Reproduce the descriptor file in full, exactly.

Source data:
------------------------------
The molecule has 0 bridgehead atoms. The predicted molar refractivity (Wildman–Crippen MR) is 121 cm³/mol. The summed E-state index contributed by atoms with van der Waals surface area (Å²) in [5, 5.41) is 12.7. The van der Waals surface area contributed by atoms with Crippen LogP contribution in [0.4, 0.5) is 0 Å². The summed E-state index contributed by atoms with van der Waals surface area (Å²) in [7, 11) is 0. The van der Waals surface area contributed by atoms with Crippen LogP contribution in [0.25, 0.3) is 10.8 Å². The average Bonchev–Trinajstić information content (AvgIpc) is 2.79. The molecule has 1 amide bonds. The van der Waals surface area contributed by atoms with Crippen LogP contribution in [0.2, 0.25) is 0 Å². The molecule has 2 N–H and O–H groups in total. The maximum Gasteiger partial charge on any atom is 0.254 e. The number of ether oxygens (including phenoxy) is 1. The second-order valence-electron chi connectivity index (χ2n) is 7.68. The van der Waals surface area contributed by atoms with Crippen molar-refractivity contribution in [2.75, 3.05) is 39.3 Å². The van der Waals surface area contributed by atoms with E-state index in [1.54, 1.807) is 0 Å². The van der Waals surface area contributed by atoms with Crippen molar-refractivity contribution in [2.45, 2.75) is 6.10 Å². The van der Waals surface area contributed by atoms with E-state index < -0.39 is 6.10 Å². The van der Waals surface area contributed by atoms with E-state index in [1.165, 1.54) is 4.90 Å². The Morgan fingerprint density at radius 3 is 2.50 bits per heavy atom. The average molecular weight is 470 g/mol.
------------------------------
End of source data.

The molecule has 0 bridgehead atoms. The predicted molar refractivity (Wildman–Crippen MR) is 121 cm³/mol. The summed E-state index contributed by atoms with van der Waals surface area (Å²) in [5, 5.41) is 12.7. The van der Waals surface area contributed by atoms with Crippen LogP contribution in [0.4, 0.5) is 0 Å². The summed E-state index contributed by atoms with van der Waals surface area (Å²) in [7, 11) is 0. The van der Waals surface area contributed by atoms with Crippen LogP contribution in [0.25, 0.3) is 10.8 Å². The average Bonchev–Trinajstić information content (AvgIpc) is 2.79. The molecule has 1 amide bonds. The van der Waals surface area contributed by atoms with Crippen LogP contribution in [0.2, 0.25) is 0 Å². The molecule has 2 N–H and O–H groups in total. The maximum Gasteiger partial charge on any atom is 0.254 e. The number of ether oxygens (including phenoxy) is 1. The second-order valence-electron chi connectivity index (χ2n) is 7.68. The van der Waals surface area contributed by atoms with Crippen molar-refractivity contribution in [2.75, 3.05) is 39.3 Å². The van der Waals surface area contributed by atoms with E-state index in [1.54, 1.807) is 0 Å². The van der Waals surface area contributed by atoms with Crippen molar-refractivity contribution in [2.45, 2.75) is 6.10 Å². The van der Waals surface area contributed by atoms with E-state index < -0.39 is 6.10 Å². The van der Waals surface area contributed by atoms with E-state index in [1.165, 1.54) is 4.90 Å². The Morgan fingerprint density at radius 3 is 2.50 bits per heavy atom. The average molecular weight is 470 g/mol.